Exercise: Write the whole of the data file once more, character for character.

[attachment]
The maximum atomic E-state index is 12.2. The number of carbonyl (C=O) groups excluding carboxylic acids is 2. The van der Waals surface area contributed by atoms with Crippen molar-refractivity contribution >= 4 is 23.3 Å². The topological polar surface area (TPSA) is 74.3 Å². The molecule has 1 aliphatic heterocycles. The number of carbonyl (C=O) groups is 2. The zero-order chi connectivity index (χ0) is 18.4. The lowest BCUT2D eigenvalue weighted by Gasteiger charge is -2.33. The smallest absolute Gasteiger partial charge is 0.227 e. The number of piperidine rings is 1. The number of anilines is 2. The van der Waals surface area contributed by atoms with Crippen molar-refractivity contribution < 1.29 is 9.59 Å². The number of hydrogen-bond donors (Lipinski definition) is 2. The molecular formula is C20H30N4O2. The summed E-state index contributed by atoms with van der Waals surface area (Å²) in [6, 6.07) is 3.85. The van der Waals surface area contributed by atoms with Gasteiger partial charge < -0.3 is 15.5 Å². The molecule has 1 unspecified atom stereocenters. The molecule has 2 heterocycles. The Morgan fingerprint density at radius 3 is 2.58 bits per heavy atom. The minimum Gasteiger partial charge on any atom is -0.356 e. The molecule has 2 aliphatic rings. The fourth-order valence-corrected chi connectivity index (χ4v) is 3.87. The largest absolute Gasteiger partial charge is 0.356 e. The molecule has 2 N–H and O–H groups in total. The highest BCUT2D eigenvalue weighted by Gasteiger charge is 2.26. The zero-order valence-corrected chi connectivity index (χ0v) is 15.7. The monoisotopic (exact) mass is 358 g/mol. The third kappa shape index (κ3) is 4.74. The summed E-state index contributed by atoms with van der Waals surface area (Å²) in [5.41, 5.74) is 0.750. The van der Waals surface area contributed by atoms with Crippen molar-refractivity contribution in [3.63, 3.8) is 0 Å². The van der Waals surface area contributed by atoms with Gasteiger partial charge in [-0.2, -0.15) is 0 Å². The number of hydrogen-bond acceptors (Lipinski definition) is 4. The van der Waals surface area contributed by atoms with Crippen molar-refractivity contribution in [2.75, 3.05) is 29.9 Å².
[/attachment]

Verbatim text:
The maximum atomic E-state index is 12.2. The number of carbonyl (C=O) groups excluding carboxylic acids is 2. The van der Waals surface area contributed by atoms with Crippen molar-refractivity contribution >= 4 is 23.3 Å². The topological polar surface area (TPSA) is 74.3 Å². The molecule has 1 aliphatic heterocycles. The number of carbonyl (C=O) groups is 2. The zero-order chi connectivity index (χ0) is 18.4. The lowest BCUT2D eigenvalue weighted by Gasteiger charge is -2.33. The smallest absolute Gasteiger partial charge is 0.227 e. The number of piperidine rings is 1. The number of anilines is 2. The van der Waals surface area contributed by atoms with Crippen molar-refractivity contribution < 1.29 is 9.59 Å². The number of hydrogen-bond donors (Lipinski definition) is 2. The molecular formula is C20H30N4O2. The summed E-state index contributed by atoms with van der Waals surface area (Å²) in [6, 6.07) is 3.85. The van der Waals surface area contributed by atoms with Gasteiger partial charge < -0.3 is 15.5 Å². The molecule has 1 unspecified atom stereocenters. The molecule has 2 heterocycles. The Morgan fingerprint density at radius 3 is 2.58 bits per heavy atom. The minimum Gasteiger partial charge on any atom is -0.356 e. The molecule has 2 aliphatic rings. The fourth-order valence-corrected chi connectivity index (χ4v) is 3.87. The largest absolute Gasteiger partial charge is 0.356 e. The molecule has 2 N–H and O–H groups in total. The highest BCUT2D eigenvalue weighted by Gasteiger charge is 2.26. The zero-order valence-corrected chi connectivity index (χ0v) is 15.7. The monoisotopic (exact) mass is 358 g/mol. The third kappa shape index (κ3) is 4.74. The summed E-state index contributed by atoms with van der Waals surface area (Å²) in [5.41, 5.74) is 0.750. The van der Waals surface area contributed by atoms with Crippen molar-refractivity contribution in [3.63, 3.8) is 0 Å². The van der Waals surface area contributed by atoms with Gasteiger partial charge in [-0.2, -0.15) is 0 Å². The number of hydrogen-bond acceptors (Lipinski definition) is 4. The van der Waals surface area contributed by atoms with Crippen molar-refractivity contribution in [2.75, 3.05) is 29.9 Å².